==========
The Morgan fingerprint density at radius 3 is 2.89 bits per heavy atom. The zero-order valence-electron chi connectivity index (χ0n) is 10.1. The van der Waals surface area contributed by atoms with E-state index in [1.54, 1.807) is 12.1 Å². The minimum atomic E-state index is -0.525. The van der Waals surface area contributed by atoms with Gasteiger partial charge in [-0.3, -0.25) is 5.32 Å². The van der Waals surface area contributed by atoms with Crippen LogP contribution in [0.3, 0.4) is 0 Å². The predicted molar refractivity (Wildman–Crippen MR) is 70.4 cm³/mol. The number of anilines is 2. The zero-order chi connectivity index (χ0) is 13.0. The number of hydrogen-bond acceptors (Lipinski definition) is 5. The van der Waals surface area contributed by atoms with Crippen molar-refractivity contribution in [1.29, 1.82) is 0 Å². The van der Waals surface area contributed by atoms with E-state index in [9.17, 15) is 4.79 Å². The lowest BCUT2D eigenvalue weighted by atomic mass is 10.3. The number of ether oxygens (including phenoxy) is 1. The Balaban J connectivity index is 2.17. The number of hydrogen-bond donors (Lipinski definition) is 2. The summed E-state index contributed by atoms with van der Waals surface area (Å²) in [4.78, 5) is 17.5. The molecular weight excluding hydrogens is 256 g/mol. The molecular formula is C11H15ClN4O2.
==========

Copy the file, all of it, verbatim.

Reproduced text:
The Morgan fingerprint density at radius 3 is 2.89 bits per heavy atom. The zero-order valence-electron chi connectivity index (χ0n) is 10.1. The van der Waals surface area contributed by atoms with E-state index in [1.54, 1.807) is 12.1 Å². The minimum atomic E-state index is -0.525. The van der Waals surface area contributed by atoms with Gasteiger partial charge in [-0.3, -0.25) is 5.32 Å². The van der Waals surface area contributed by atoms with Crippen LogP contribution in [0.3, 0.4) is 0 Å². The predicted molar refractivity (Wildman–Crippen MR) is 70.4 cm³/mol. The number of anilines is 2. The zero-order chi connectivity index (χ0) is 13.0. The number of hydrogen-bond acceptors (Lipinski definition) is 5. The van der Waals surface area contributed by atoms with Crippen molar-refractivity contribution in [1.29, 1.82) is 0 Å². The van der Waals surface area contributed by atoms with E-state index in [9.17, 15) is 4.79 Å². The lowest BCUT2D eigenvalue weighted by atomic mass is 10.3. The number of ether oxygens (including phenoxy) is 1. The Balaban J connectivity index is 2.17. The number of hydrogen-bond donors (Lipinski definition) is 2. The summed E-state index contributed by atoms with van der Waals surface area (Å²) in [4.78, 5) is 17.5. The molecular weight excluding hydrogens is 256 g/mol. The molecular formula is C11H15ClN4O2.